• The oppressed should be liberated: Liberation Theology was formed in response to the terrible injustice of the oppressed viewing humans who were exploiters misusing humans that were exploited. This is seen as wrong and contrary to the Christian message.

  • Theology should come from the base: Rather than a top-down approach to theology in which ivory tower theologians draw up theologies entirely based on the works of other ivory tower theologians , Liberation Theology should find it's inspiration and goals in the community at it's base. Such a 'base up' approach has led some to view Liberation Theology as merely Marxism with a Christian face, and it is true that many Liberation Theologians quite openly draw inspiration from the works of Marx and of Marxist writers in general. This perceived leftward leaning has caused many in the Capitalist world to reject it as a valid theology or to at least regard it with suspicion. To describe Liberation Theology in such terms would be however to make the crucial mistake of oversimplification. This relationship has been described as a conversation with Marx; asking him '"What can you tell us about the situation of poverty and ways of overcoming it?"' 2 if the answer is not useful it is rejected. While Marxism has often been drawn on, Liberation Theology also draws on many other fields, as and when they become relevant to the community that the theology serves. It is from this that the entire strength and purpose of the theology is formed, if it is not relevant to the community then it is not relevant to the theology.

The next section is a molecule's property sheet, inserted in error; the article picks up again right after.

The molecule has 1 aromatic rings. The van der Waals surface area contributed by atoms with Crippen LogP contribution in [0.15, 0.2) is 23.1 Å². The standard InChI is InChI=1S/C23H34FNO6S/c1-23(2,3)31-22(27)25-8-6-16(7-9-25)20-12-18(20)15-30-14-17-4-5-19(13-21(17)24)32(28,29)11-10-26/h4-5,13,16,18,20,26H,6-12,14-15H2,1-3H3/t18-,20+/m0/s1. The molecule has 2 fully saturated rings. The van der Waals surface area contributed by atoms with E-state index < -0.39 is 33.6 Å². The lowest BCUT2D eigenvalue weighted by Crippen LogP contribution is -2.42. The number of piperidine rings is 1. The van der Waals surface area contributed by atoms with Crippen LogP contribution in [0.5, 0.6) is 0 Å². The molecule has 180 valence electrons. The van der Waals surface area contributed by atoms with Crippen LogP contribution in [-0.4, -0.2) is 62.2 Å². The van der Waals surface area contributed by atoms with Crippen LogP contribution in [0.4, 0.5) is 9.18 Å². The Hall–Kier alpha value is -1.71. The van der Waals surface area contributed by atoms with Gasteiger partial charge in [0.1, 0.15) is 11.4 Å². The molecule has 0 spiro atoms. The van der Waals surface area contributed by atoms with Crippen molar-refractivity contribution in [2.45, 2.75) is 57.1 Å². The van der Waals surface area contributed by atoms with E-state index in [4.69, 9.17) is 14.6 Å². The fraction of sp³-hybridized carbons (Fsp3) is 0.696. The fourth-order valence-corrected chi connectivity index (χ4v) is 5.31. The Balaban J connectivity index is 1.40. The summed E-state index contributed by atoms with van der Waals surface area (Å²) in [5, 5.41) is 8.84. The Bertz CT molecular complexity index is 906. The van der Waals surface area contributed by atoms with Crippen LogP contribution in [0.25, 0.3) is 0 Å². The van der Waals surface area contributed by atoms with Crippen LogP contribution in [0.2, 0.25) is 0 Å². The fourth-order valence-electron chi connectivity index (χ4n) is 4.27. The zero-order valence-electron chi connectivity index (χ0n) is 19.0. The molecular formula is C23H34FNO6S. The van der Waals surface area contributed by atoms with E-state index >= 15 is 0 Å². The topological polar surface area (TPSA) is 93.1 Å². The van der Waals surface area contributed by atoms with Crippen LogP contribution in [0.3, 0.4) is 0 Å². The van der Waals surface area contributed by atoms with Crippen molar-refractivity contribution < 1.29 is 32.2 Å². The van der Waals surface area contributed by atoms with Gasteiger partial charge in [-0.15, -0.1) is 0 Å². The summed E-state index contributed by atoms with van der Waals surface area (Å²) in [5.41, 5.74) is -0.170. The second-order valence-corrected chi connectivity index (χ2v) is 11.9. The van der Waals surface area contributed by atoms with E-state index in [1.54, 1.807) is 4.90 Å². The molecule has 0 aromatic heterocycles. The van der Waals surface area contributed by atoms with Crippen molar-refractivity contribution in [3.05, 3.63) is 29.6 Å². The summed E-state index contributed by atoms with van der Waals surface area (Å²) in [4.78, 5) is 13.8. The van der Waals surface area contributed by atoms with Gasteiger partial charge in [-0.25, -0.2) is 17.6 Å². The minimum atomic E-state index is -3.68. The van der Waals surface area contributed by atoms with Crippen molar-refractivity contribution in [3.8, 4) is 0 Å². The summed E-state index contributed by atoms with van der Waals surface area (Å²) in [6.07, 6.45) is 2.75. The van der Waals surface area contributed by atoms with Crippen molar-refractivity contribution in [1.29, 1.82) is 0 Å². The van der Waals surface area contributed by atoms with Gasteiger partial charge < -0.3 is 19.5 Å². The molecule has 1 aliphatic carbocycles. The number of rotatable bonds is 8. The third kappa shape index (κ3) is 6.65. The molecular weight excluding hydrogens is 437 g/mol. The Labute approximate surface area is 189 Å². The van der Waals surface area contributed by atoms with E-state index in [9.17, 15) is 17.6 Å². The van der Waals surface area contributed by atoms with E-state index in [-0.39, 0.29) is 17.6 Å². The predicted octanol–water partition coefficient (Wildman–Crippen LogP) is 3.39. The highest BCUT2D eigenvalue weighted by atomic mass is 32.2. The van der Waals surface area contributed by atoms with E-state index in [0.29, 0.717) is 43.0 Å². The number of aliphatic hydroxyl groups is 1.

• The Bible is a continuing revelation: While the liberation theologians focus their attention on the community, they draw inspiration from the Bible in that context. The continuing revelation of the events described in the Bible allow parallels to be drawn, enabling those in struggles today to, through the process of reading and discussion, make some sense of their faith. This is not always an easy task for those in difficult situations but strength can be gained and lessons learnt from the process.


    1: Gutierrez, Gustavo, A Theology of Liberation (London: SCM Press, 1974), p.ix.

    2: Boff, Clodovis and Boff, Leonardo, Introducing Liberation Theology (Wellwood: Burns and Oates, 1987), p28.